In college I cut my hair

boy short, you noticed 

and saw value

in inadvisable decisions. 

At night we would center

ourselves on a half mattress, 

meant for a sofa bed,

on the floor. 

Your mother bought

us a new bed. Handmade

beautiful honey pine. A year later

the soft wooden slats began

to buckle, one by one. 

We held up the mattress

with stacks of books. 

Our car stalled in a blizzard. 

In the middle of nowhere. 

This didn’t really happen. 

We left the car and decided

to find our way. Soon frostbite

set in. Parts started to numb

and fall off. We couldn’t go on. 

Years later we found each other

at a house party. 

The music was too loud 

so we went into a quiet room, 

to talk. The whole time 

we couldn’t get over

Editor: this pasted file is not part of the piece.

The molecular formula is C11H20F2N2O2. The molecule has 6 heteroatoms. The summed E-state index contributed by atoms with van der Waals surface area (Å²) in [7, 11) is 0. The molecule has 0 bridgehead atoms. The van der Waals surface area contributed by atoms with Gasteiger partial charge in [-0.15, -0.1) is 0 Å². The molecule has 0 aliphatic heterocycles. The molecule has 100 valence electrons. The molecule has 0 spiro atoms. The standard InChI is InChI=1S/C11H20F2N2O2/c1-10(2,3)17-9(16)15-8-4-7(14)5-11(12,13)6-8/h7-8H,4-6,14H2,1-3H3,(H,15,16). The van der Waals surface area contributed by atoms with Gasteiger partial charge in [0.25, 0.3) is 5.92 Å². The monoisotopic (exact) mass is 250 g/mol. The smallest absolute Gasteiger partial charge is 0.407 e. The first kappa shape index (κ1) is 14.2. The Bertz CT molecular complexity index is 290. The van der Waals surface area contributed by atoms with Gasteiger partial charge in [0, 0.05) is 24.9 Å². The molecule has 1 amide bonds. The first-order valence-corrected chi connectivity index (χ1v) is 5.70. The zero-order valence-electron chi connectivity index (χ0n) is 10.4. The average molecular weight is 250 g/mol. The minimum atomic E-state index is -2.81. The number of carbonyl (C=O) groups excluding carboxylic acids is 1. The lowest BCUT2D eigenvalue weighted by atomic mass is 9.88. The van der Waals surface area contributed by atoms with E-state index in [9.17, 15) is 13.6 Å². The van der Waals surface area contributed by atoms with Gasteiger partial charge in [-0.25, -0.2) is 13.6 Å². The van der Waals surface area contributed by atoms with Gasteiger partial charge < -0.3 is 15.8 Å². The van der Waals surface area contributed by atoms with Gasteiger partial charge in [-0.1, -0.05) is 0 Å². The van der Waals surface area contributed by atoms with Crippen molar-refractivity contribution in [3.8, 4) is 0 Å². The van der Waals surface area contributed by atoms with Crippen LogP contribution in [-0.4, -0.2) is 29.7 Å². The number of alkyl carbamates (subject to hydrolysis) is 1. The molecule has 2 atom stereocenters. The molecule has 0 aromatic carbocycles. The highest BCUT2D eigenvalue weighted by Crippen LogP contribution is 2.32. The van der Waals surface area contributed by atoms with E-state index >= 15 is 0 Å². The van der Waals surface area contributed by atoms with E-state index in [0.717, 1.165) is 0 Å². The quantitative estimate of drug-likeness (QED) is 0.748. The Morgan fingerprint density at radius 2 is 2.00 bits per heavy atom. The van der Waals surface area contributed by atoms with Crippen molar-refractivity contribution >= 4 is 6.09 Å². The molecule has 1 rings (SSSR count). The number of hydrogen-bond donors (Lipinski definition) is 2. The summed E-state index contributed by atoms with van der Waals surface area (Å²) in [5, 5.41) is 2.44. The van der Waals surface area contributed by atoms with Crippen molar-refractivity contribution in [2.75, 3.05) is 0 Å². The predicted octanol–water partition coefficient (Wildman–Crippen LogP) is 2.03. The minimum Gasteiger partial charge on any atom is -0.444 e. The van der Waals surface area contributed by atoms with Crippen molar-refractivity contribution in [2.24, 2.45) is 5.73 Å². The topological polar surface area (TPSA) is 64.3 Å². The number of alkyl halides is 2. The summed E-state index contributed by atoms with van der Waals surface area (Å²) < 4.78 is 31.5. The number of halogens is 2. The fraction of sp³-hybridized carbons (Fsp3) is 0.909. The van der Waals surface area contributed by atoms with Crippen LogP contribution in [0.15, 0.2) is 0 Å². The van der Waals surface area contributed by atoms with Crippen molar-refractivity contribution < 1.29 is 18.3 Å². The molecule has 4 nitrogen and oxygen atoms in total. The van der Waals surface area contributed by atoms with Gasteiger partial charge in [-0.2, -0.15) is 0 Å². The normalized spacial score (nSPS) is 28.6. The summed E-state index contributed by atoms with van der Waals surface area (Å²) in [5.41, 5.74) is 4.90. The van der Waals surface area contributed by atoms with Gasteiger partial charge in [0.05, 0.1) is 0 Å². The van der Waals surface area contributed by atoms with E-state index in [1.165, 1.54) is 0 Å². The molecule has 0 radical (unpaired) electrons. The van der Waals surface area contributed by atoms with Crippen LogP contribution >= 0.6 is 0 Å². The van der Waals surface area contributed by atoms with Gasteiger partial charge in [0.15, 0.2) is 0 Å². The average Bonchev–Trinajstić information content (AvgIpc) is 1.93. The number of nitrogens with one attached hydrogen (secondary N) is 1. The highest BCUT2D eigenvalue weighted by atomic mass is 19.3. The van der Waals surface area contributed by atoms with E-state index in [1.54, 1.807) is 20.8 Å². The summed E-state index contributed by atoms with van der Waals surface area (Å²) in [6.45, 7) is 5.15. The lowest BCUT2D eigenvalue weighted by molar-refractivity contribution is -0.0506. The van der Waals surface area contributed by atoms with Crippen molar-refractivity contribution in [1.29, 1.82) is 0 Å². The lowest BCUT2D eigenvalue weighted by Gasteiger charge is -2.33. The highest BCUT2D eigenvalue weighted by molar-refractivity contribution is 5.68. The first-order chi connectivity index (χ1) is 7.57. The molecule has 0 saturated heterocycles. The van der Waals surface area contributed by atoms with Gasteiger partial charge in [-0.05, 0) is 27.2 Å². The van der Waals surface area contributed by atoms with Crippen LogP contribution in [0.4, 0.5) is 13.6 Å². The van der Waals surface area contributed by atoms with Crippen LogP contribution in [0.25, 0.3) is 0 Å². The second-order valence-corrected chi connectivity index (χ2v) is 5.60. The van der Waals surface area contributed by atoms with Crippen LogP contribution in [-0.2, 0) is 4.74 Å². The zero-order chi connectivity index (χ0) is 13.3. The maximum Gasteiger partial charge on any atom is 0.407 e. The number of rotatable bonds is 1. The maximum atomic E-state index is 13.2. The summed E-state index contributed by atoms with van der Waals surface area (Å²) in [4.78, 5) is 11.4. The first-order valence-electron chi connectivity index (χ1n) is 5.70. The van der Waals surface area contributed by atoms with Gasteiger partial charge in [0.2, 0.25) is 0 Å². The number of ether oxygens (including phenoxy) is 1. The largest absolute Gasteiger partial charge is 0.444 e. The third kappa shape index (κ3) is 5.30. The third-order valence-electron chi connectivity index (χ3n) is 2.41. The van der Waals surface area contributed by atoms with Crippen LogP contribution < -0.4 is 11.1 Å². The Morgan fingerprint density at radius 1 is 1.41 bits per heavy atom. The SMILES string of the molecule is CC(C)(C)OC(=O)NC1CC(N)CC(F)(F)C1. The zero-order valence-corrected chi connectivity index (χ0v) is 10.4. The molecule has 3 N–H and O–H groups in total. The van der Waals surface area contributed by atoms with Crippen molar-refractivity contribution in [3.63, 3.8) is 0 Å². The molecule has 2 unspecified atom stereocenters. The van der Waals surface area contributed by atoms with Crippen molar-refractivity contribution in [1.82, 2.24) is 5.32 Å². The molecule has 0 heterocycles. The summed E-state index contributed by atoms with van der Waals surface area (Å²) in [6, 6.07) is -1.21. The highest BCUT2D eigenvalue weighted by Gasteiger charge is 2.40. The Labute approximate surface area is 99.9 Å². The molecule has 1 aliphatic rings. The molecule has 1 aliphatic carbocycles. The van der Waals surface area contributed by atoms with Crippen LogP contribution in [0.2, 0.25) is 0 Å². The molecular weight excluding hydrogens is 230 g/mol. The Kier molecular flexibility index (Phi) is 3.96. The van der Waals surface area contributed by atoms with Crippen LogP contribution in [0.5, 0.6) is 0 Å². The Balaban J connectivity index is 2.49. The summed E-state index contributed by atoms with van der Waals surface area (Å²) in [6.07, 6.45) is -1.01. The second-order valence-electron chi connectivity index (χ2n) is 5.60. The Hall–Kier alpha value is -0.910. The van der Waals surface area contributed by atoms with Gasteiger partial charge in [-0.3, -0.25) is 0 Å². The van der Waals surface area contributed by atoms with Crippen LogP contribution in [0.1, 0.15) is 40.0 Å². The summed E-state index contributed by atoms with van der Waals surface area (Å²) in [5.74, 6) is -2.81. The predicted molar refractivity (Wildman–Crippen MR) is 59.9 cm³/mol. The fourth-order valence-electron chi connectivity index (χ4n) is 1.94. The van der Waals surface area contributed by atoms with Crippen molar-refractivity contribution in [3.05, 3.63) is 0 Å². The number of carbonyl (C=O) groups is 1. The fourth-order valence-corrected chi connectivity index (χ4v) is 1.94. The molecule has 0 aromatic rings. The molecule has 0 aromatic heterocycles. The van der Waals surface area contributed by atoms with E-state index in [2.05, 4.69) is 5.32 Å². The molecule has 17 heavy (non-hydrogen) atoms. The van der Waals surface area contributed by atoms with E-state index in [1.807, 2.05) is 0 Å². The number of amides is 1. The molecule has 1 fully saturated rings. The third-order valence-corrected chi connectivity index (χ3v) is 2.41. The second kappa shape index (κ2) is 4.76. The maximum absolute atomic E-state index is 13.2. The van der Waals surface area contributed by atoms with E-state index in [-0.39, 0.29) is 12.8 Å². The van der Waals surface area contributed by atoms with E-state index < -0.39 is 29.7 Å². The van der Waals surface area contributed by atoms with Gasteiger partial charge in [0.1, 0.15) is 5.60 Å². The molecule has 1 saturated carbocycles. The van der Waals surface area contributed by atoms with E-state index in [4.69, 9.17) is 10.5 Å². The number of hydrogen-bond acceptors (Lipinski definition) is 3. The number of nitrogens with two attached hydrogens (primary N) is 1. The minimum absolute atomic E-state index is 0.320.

the fact that we were

at a party together. 

I still have the bed. 

Now attached to a metal frame

and painted white. 

The party is over. 

I wasn’t allowed to leave 

the premises. Your new wife 

razed the house with me 

still in it. The last thing 

I saw was you hopping

into the oncoming bulldozer 

in order to escape another blizzard. 

Megan Colgan lives and works in New Hampshire. She has two kids but no pets. She really wants a dog and hopes to make this a reality soon. Her work has been published in various literary journals. She has loved poetry for as long as she can remember. 

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